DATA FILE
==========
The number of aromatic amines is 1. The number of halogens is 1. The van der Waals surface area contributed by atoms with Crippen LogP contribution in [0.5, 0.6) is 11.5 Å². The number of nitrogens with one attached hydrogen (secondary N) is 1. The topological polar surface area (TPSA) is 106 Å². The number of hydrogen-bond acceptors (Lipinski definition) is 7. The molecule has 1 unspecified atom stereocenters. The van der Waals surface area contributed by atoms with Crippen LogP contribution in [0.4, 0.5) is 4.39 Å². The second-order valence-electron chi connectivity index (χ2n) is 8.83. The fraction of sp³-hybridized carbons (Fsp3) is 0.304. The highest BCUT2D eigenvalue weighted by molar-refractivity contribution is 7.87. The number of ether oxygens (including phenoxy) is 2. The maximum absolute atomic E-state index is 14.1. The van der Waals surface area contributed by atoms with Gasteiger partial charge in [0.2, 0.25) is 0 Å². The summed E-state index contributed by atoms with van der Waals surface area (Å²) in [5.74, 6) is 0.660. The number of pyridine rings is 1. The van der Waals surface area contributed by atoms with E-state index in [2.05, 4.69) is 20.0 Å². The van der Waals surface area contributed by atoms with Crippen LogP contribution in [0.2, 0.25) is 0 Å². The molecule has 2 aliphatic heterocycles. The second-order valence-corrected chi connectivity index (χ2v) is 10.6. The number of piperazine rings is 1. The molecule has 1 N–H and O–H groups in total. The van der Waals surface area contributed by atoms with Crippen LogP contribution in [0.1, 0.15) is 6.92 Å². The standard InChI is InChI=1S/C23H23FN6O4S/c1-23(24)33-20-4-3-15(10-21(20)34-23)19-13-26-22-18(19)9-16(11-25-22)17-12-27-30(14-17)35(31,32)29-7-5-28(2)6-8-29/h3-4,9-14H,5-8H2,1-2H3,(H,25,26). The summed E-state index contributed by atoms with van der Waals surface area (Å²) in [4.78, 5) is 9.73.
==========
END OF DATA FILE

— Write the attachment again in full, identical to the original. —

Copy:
The number of aromatic amines is 1. The number of halogens is 1. The van der Waals surface area contributed by atoms with Crippen LogP contribution in [0.5, 0.6) is 11.5 Å². The number of nitrogens with one attached hydrogen (secondary N) is 1. The topological polar surface area (TPSA) is 106 Å². The number of hydrogen-bond acceptors (Lipinski definition) is 7. The molecule has 1 unspecified atom stereocenters. The van der Waals surface area contributed by atoms with Crippen LogP contribution in [0.4, 0.5) is 4.39 Å². The second-order valence-electron chi connectivity index (χ2n) is 8.83. The fraction of sp³-hybridized carbons (Fsp3) is 0.304. The highest BCUT2D eigenvalue weighted by molar-refractivity contribution is 7.87. The number of ether oxygens (including phenoxy) is 2. The maximum absolute atomic E-state index is 14.1. The van der Waals surface area contributed by atoms with Gasteiger partial charge in [0.2, 0.25) is 0 Å². The summed E-state index contributed by atoms with van der Waals surface area (Å²) in [5.74, 6) is 0.660. The number of pyridine rings is 1. The van der Waals surface area contributed by atoms with E-state index in [2.05, 4.69) is 20.0 Å². The van der Waals surface area contributed by atoms with Crippen LogP contribution in [0.2, 0.25) is 0 Å². The molecule has 2 aliphatic heterocycles. The second-order valence-corrected chi connectivity index (χ2v) is 10.6. The number of piperazine rings is 1. The molecule has 1 N–H and O–H groups in total. The van der Waals surface area contributed by atoms with Crippen LogP contribution in [0.1, 0.15) is 6.92 Å². The standard InChI is InChI=1S/C23H23FN6O4S/c1-23(24)33-20-4-3-15(10-21(20)34-23)19-13-26-22-18(19)9-16(11-25-22)17-12-27-30(14-17)35(31,32)29-7-5-28(2)6-8-29/h3-4,9-14H,5-8H2,1-2H3,(H,25,26). The summed E-state index contributed by atoms with van der Waals surface area (Å²) in [4.78, 5) is 9.73.